The ASSP Foundation’s Legacy Donor Program offers a way for dedicated safety professionals to continue moving the profession forward with what they leave behind. To become a Legacy Donor, members can designate the ASSP Foundation as a beneficiary for a portion of their estate, 401(k) or even life insurance policy, after making sure their loved ones are taken care of. Donors can earmark these contributions for the ASSP Foundation programs of their choice.
Dave Crowley, CSP, CHMM, STS, is a professional member of our Greater Boston Chapter and a member of our Environmental, Management, Manufacturing, Risk Management and Transportation practice specialties, as well as the Blacks in Safety Excellence and Women in Safety Excellence common interest groups. He and his wife, Penny, chose to be Legacy Donors because they want to continue contributing to the ASSP Foundation and the Society.
“[Being a Legacy Donor] is a way for me to continue to support the ASSP Foundation,” Crowley says. He was actively involved in the ASSP Foundation for many years and eventually joined the organization’s Board of Trustees. He found that the Legacy Donor Program was a way for him to contribute to the next generation. “It’s a great way for me to give back to the Society as well as the ASSP Foundation to enable others to grow in their careers.”
Wyatt Bradbury, CSP, CHST, CIT, is a professional member of our National Capital Chapter and a member of our Training and Communications Practice Specialty and Emerging Professionals in OSH Common Interest Group. He learned about the program from other members who were involved, such as Pam Walaski, CSP, a professional member of our Western Pennsylvania Chapter and a member of our Consultants and Risk Management practice specialties and Women in Safety Excellence Common Interest Group.
Bradbury stresses how rewarding it is to contribute to the program and help provide for those interested in joining the safety profession. “For me, one of the marks of a leader is not necessarily success when you're there, but to sustain the success that you leave behind,” he says. “This is a way for us to support the ongoing success and the mission of ASSP, and really make sure we are setting up our future generations of safety professionals to be in an extremely successful position in what are rapidly changing and often uncertain times.”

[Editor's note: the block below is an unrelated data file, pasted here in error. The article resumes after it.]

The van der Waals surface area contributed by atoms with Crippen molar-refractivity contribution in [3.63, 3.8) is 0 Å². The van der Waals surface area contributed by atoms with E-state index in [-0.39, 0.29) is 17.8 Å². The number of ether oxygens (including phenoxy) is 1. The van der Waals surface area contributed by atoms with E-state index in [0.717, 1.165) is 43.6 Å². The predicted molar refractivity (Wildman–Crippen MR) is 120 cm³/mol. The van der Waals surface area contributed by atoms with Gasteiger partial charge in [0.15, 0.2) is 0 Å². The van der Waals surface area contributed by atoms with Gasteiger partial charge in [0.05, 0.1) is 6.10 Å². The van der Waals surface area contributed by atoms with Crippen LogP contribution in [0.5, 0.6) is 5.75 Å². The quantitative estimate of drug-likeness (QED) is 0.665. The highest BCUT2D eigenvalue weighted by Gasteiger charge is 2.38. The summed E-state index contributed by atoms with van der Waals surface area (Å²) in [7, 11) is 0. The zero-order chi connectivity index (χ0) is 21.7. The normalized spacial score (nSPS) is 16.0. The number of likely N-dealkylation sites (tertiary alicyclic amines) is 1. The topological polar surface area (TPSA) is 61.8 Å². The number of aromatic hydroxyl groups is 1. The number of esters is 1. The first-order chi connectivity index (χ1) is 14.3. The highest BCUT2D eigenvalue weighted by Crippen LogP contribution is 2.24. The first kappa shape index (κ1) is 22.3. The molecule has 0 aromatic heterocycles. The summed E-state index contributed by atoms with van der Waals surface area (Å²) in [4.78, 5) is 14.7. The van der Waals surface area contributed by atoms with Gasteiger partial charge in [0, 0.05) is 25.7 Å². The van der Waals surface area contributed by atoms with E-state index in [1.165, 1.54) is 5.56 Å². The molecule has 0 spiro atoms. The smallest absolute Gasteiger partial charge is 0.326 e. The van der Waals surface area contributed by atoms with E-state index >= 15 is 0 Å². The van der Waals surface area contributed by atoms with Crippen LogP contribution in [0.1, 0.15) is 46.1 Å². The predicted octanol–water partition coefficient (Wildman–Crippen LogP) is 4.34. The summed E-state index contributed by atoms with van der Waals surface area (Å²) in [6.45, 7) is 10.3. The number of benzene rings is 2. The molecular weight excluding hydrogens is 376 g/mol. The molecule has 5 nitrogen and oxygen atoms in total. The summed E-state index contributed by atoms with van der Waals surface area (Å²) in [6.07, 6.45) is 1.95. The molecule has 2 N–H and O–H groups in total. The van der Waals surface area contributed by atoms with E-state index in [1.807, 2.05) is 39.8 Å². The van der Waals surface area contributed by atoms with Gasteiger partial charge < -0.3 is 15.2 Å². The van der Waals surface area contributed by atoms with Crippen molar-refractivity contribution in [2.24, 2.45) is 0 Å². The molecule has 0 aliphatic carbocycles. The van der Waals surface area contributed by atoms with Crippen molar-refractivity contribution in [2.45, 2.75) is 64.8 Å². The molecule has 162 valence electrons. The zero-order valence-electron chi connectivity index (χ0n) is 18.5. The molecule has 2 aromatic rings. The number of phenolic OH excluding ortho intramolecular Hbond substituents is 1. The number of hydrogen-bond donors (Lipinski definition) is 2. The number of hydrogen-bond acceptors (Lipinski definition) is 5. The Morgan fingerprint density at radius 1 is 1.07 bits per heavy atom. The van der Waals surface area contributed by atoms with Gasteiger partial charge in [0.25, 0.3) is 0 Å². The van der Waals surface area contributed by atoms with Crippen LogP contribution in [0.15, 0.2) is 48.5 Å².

Jan Simon Clark, CSP, CIH, a professional member of our Permian Basin Chapter, was the recipient of a scholarship from our Central Texas Chapter in the 1980s and chose to become a Legacy Donor to continue that chain of giving. “One of my passions in life is to ensure workers go home each and every night to their families, and I have devoted my career to both process safety and personnel safety,” she says. “I chose to become a Legacy Donor for the same reason I donate to the ASSP Foundation every year — to help others with educational expenses so they, in turn, can help workers go home each and every night to their families.”
Walaski echoes that paying it forward is at the heart of the safety profession. “I think, as safety professionals, we all owe it to future generations, whether through professional grants or scholarships, to help fund the future of our profession and that's really what the ASSP Foundation does,” Walaski says.
For those who are still considering whether to become a Legacy Donor, Bradbury explains that it is important to understand who the program benefits and recognize the greater reward. “The ASSP Foundation supports not only emerging professionals but also those professionals who are continuing to grow,” he says. “It's not something you just need at the beginning or the end of your career, but it's certainly something that we can all work to give back to for the benefit of all of us. We're building into that next generation of professionals and, in turn, they're going to be the ones supporting us and supporting our legacies.”
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